On Monday, December 20, 2010, U.S. Ambassador Susan Jacobs hosted a conference call open to any parties interested in the status of adoptions in Guatemala. I phoned in to participate and took notes. Ambassador Jacobs recently returned from a trip to Guatemala during which she met with President Colom and U.S. Embassy personnel; members of CNA, PGN, CICIG (the International Commission Against Impunity in Guatemala, known by its Spanish acronym, CICIG), and Unicef; as well as with private attorneys, notarios, and Norma Cruz. Ambassador Jacobs may have mentioned other parties with whom she met, but I was unable to hear their names. She described the meetings as “positive” and “cooperative.”
Ambassador Jacobs emphasized that the governments of Guatemala and the United States are both working toward resolution of adoption cases pending since the shutdown in December 2007. In order to expedite the cases, the top priority now is to compile a “Master List” of waiting cases. To that end, Ambassador Jacobs asked every waiting family to send an email to AskCI@state.gov with a subject line reading “Guatemala Master List.” The body of the email should contain the names of the prospective adoptive parents (PAPs), the name and date of birth of the waiting child, the date on which the I-600A and/or I-600 was filed, and any other relevant information.
Several PAPs on the call noted that this information has been compiled many times by the group of waiting families known as the Guatemala900 and sent to officials in Guatemala. Ambassador Jacobs stated that going forward, the State Department will work from its own Master List. Jacobs indicated that a final evaluation of cases is impossible until the State Department compiles its Master List. After the Master List is in hand, the evaluation process will likely take between six and nine months.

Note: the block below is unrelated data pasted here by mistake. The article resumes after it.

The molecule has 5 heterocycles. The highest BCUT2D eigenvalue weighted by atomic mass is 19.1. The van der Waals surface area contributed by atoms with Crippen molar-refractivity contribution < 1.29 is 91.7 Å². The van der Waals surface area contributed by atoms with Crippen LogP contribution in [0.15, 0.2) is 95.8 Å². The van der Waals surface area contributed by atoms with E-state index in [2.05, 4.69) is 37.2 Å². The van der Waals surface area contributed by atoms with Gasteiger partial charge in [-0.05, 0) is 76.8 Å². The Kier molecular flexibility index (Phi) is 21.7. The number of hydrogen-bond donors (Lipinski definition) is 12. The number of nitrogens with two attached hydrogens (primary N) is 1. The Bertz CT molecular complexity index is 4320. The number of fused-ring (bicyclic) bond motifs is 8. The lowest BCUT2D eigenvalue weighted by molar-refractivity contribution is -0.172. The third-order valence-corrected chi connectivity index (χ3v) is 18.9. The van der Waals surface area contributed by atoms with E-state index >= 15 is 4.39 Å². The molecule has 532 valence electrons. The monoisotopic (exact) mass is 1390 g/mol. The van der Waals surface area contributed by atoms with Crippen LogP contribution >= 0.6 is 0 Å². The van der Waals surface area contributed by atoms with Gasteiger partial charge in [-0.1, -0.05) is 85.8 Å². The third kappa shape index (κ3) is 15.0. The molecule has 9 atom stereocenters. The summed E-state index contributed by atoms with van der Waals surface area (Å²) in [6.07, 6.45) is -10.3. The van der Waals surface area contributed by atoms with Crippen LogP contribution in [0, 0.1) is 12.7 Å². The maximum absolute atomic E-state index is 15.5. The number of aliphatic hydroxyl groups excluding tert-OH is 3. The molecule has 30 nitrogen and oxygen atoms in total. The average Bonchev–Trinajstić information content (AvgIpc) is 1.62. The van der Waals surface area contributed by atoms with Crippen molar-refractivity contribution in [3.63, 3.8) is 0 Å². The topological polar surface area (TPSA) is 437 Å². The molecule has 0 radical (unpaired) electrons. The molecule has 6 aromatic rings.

Perhaps revealing her own frustration with the current lack of a Master List, Jacobs said she was “unaware it was such a mess down there. No one knew what the universe of cases was.”
Ambassador Jacobs showed equal candor when she said that the “shared goal is to resolve cases, but it might not be the resolution we all wish for.” A working group to expedite cases in Guatemala, a junta, will be formed. When PAPs on the call asked if their Guatemalan attorneys should contact the working group or junta, Ambassador Jacobs said “I hope not. Your attorneys have been more trouble than they’re worth.” She urged PAPs to communicate with the U.S. Embassy.
Ambassador Jacobs stressed that she understood the concerns of adoptive parents, but that nothing can be done quickly. The State Department’s goal is to whittle down the universe of cases into a triage, from easy to difficult. She assured the call participants that everyone was working to ensure the best interest of the child. She noted there was a difference between bureaucratic irregularity and criminality, but determinations must be made on a case by case basis.
As an adoptive parent who was so affected by my struggle against Guatemala’s private notarial system that I was compelled to write a book about it, I hung up the phone at the end of the conference call and broke into tears. This is not the news I hoped for. After three years, families must continue to be patient and wait. Then I reminded myself to focus on the call’s positive message. Ambassador Jacobs is a strong advocate for American families. Everyone is considering the best interest of the child. Resolution will come slowly, but it will come.